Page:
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On Wednesday May 18, Lubicon Lake Nation Chief Bernard Ominayak met with Alberta's Indigenous Relations Minister, Richard Feehan, following the Nation's recent human rights complaints.
In a Skype interview with rabble, Cynthia Tomlinson, recently elected Councillor of the Lubicon Lake Nation, said that the meeting with Feehan involved discussion of Lubicon's ongoing land rights disputes.
Earlier this month, the Nation also resubmitted a human rights complaint to the 89th Session of the United Nations Committee on the Elimination of Racial Discrimination (CERD).
"We've been hearing talks of the Liberal government saying that they're going to have the UN have a bigger influence in Canada, and we're hoping that's really the case and not just an empty statement," Tomlinson said.
Lubicon's ongoing fight for their land
The Lubicon Lake Nation never signed a treaty with the Canadian government. "We still hold a title to our land, because we never signed a treaty," Tomlinson told rabble. But when oil and other natural resources were discovered on Lubicon land in the early 1950s, the Albertan government built an all-weather road into Lubicon territory, without Lubicon consent.
Oil extraction and resource development on Lubicon land exploded in the late 1970s and early 1980s upon completion of the all-weather road. The Lubicon have not received a penny of oil and gas royalties.
Throughout the 1980s, the Lubicon organized various actions, most notably a boycott of the 1988 Winter Olympics in Calgary. As a result of the boycott, over 30 museums refused to lend artifacts to the the Olympics' Shell Oil-sponsored "Indian Art" exhibit.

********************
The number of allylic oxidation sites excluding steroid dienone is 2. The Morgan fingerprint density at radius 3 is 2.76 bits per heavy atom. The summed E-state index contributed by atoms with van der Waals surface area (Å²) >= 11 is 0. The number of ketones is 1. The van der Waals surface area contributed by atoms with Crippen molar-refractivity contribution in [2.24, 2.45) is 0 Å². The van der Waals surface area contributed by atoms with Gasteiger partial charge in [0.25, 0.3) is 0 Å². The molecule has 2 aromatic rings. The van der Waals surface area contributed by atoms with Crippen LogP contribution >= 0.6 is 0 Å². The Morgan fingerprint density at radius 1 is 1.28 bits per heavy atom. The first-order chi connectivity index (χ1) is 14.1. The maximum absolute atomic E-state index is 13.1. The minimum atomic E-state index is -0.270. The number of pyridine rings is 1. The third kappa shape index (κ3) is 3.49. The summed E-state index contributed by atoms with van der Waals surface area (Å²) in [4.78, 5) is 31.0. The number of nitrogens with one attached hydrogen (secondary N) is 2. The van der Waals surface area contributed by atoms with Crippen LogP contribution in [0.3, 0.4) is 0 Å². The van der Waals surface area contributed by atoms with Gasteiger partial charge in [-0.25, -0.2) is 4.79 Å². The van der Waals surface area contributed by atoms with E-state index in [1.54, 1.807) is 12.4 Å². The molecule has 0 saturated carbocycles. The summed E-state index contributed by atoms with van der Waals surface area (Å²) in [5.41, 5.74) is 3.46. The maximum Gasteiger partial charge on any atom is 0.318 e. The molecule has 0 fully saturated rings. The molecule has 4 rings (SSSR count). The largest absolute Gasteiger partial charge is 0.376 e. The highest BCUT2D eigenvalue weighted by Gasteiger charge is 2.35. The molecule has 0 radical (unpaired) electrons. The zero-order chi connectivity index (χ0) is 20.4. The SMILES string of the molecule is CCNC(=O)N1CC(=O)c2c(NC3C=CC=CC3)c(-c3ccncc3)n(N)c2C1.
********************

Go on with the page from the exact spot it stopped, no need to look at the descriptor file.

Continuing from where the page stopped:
In 1988, the Lubicon withdrew their ongoing lawsuits and set up blockades around their land. Days later, Alberta Premier Don Getty sent the RCMP to tear down the blockades. Shortly afterwards, Chief Ominayak and Getty signed the Grimshaw Accords, which set out the 243-square kilometre reserve for the Lubicon. The Lubicon still needed to negotiate a similar deal with the federal government.
Negotiations with the federal government broke down in 1989 when the Minister of Indian Affairs organized a rival band that incorporated Indigenous peoples from communities outside of the Lubicon in Alberta. The government negotiated a land deal with the newly created band, the Woodland Cree, which undermined the Lubicon's land claims.
Since 1990, the Lubicon have fought for recognition of their land claim in courts. In June 2013, the Lubicon filed a $700 million lawsuit against Alberta and Canada. According to the Lubicon Lake Nation's most recent press release, neither the province nor Canada has filed a statement of defence.
UN human rights complaints
The UN, to this day, charges Canada with human rights violations with regard to the Lubicon Lake Nation.
In 1990, the UN issued charges against Canada in violation of Article 27, stating that "recent developments threaten the way of life and culture" of the Lubicon.
"The first complaint was made in 1990, and the UN urged Canada to deal with us in a way that was honest and respectful," Tomlinson told rabble.
At their meeting with Feehan, Ominayak and Tomlinson discussed the recent UN Human Rights complaint that was re-submitted earlier this month.
"We're hoping that [our complaint] is enough for [the government] to say 'okay we should deal with this right'. We want someone to come to the community and deal with the paperwork. We're hoping that the end result is a bit different than in 1990, meaning that we'll actually get this resolved."
As for the outcomes of their meeting with Feehan, "I'm not really sure what he's going to do, but the ball is in his court now," Tomlinson asserted.
Sophia Reuss is a Montreal-based writer, editor, and is a recent graduate of McGill University. She's interested in how online media and journalism facilitate public accessibility and conversation. Sophia also writes and edits for the Alternatives International Journal. She is rabble's current news intern.
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